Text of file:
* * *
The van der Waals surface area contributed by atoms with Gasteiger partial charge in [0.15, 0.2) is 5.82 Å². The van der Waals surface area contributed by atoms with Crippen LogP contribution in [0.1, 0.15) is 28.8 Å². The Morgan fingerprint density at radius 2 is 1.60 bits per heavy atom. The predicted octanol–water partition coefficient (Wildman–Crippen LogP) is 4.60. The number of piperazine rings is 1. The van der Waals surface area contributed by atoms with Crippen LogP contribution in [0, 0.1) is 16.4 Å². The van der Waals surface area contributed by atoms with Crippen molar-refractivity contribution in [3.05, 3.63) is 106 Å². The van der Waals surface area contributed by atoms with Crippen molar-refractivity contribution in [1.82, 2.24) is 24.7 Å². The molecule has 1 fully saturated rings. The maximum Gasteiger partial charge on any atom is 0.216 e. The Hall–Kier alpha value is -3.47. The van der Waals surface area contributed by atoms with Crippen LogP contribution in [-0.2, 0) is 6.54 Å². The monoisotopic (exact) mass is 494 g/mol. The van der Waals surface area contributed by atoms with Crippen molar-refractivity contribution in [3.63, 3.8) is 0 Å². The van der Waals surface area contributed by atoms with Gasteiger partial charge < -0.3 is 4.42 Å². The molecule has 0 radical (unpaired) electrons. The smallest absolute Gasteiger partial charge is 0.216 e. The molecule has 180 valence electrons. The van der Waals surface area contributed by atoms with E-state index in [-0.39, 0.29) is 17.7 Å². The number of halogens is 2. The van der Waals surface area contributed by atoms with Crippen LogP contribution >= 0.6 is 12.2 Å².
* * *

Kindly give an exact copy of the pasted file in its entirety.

The van der Waals surface area contributed by atoms with Gasteiger partial charge in [0.15, 0.2) is 5.82 Å². The van der Waals surface area contributed by atoms with Crippen LogP contribution in [0.1, 0.15) is 28.8 Å². The Morgan fingerprint density at radius 2 is 1.60 bits per heavy atom. The predicted octanol–water partition coefficient (Wildman–Crippen LogP) is 4.60. The number of piperazine rings is 1. The van der Waals surface area contributed by atoms with Crippen LogP contribution in [0, 0.1) is 16.4 Å². The van der Waals surface area contributed by atoms with Crippen molar-refractivity contribution in [3.05, 3.63) is 106 Å². The van der Waals surface area contributed by atoms with Crippen molar-refractivity contribution in [1.82, 2.24) is 24.7 Å². The molecule has 1 fully saturated rings. The maximum Gasteiger partial charge on any atom is 0.216 e. The Hall–Kier alpha value is -3.47. The van der Waals surface area contributed by atoms with Crippen LogP contribution in [-0.2, 0) is 6.54 Å². The monoisotopic (exact) mass is 494 g/mol. The van der Waals surface area contributed by atoms with Crippen molar-refractivity contribution in [3.63, 3.8) is 0 Å². The van der Waals surface area contributed by atoms with Gasteiger partial charge < -0.3 is 4.42 Å². The molecule has 0 radical (unpaired) electrons. The smallest absolute Gasteiger partial charge is 0.216 e. The molecule has 180 valence electrons. The van der Waals surface area contributed by atoms with E-state index in [-0.39, 0.29) is 17.7 Å². The number of halogens is 2. The van der Waals surface area contributed by atoms with Crippen LogP contribution >= 0.6 is 12.2 Å².